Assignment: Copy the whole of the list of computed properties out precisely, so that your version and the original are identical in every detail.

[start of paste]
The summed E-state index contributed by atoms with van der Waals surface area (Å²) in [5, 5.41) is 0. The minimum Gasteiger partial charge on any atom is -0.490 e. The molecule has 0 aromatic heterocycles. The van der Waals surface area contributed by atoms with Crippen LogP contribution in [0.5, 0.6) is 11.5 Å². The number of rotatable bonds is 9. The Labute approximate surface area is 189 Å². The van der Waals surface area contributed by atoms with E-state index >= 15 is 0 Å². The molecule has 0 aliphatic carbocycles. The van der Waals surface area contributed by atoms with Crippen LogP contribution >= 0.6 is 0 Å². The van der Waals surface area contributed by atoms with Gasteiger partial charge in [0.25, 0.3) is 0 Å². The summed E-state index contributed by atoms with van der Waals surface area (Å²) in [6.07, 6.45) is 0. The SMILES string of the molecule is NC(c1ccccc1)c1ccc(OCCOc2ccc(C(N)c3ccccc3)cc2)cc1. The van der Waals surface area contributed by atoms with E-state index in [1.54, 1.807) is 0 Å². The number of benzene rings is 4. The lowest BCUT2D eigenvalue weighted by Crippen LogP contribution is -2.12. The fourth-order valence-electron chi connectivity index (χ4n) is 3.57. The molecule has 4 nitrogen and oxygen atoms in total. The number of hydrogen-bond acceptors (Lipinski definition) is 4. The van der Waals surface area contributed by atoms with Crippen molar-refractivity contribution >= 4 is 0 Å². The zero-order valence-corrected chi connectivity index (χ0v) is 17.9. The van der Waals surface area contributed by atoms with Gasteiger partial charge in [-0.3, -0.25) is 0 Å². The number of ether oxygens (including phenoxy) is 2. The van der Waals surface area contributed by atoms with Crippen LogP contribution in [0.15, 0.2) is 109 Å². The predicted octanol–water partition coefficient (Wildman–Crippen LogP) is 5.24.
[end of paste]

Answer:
The summed E-state index contributed by atoms with van der Waals surface area (Å²) in [5, 5.41) is 0. The minimum Gasteiger partial charge on any atom is -0.490 e. The molecule has 0 aromatic heterocycles. The van der Waals surface area contributed by atoms with Crippen LogP contribution in [0.5, 0.6) is 11.5 Å². The number of rotatable bonds is 9. The Labute approximate surface area is 189 Å². The van der Waals surface area contributed by atoms with E-state index >= 15 is 0 Å². The molecule has 0 aliphatic carbocycles. The van der Waals surface area contributed by atoms with Crippen LogP contribution >= 0.6 is 0 Å². The van der Waals surface area contributed by atoms with Gasteiger partial charge in [0.25, 0.3) is 0 Å². The summed E-state index contributed by atoms with van der Waals surface area (Å²) in [6.07, 6.45) is 0. The SMILES string of the molecule is NC(c1ccccc1)c1ccc(OCCOc2ccc(C(N)c3ccccc3)cc2)cc1. The van der Waals surface area contributed by atoms with E-state index in [1.54, 1.807) is 0 Å². The number of benzene rings is 4. The lowest BCUT2D eigenvalue weighted by Crippen LogP contribution is -2.12. The fourth-order valence-electron chi connectivity index (χ4n) is 3.57. The molecule has 4 nitrogen and oxygen atoms in total. The number of hydrogen-bond acceptors (Lipinski definition) is 4. The van der Waals surface area contributed by atoms with Crippen molar-refractivity contribution >= 4 is 0 Å². The zero-order valence-corrected chi connectivity index (χ0v) is 17.9. The van der Waals surface area contributed by atoms with Gasteiger partial charge in [-0.3, -0.25) is 0 Å². The number of ether oxygens (including phenoxy) is 2. The van der Waals surface area contributed by atoms with Crippen LogP contribution in [0.15, 0.2) is 109 Å². The predicted octanol–water partition coefficient (Wildman–Crippen LogP) is 5.24.